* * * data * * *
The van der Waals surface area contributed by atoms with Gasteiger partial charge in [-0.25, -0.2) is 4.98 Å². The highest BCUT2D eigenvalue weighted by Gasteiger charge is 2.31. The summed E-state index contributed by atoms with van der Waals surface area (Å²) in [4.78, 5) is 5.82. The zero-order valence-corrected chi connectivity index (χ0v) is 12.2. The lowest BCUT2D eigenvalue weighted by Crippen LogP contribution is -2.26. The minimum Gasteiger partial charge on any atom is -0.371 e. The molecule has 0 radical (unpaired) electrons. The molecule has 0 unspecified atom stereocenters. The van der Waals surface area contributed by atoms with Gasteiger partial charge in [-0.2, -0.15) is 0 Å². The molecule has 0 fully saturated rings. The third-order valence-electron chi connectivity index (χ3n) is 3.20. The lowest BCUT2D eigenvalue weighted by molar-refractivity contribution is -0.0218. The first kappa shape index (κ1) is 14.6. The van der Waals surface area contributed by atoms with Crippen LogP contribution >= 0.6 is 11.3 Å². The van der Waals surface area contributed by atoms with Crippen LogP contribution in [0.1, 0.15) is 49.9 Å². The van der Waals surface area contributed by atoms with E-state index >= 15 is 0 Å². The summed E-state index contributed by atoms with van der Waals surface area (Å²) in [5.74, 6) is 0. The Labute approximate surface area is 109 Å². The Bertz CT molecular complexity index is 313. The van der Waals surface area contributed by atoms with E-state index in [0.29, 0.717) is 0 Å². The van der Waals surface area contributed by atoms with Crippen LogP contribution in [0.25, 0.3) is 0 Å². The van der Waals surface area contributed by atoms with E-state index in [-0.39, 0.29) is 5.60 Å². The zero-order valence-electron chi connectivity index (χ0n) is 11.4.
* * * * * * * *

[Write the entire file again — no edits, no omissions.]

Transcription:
The van der Waals surface area contributed by atoms with Gasteiger partial charge in [-0.25, -0.2) is 4.98 Å². The highest BCUT2D eigenvalue weighted by Gasteiger charge is 2.31. The summed E-state index contributed by atoms with van der Waals surface area (Å²) in [4.78, 5) is 5.82. The zero-order valence-corrected chi connectivity index (χ0v) is 12.2. The lowest BCUT2D eigenvalue weighted by Crippen LogP contribution is -2.26. The minimum Gasteiger partial charge on any atom is -0.371 e. The molecule has 0 radical (unpaired) electrons. The molecule has 0 unspecified atom stereocenters. The van der Waals surface area contributed by atoms with Gasteiger partial charge in [-0.2, -0.15) is 0 Å². The molecule has 0 fully saturated rings. The third-order valence-electron chi connectivity index (χ3n) is 3.20. The lowest BCUT2D eigenvalue weighted by molar-refractivity contribution is -0.0218. The first kappa shape index (κ1) is 14.6. The van der Waals surface area contributed by atoms with Crippen LogP contribution >= 0.6 is 11.3 Å². The van der Waals surface area contributed by atoms with Crippen LogP contribution in [0.1, 0.15) is 49.9 Å². The van der Waals surface area contributed by atoms with E-state index >= 15 is 0 Å². The summed E-state index contributed by atoms with van der Waals surface area (Å²) in [5.74, 6) is 0. The Labute approximate surface area is 109 Å². The Bertz CT molecular complexity index is 313. The van der Waals surface area contributed by atoms with E-state index in [0.29, 0.717) is 0 Å². The van der Waals surface area contributed by atoms with Crippen LogP contribution in [0.25, 0.3) is 0 Å². The van der Waals surface area contributed by atoms with E-state index in [-0.39, 0.29) is 5.60 Å². The zero-order valence-electron chi connectivity index (χ0n) is 11.4.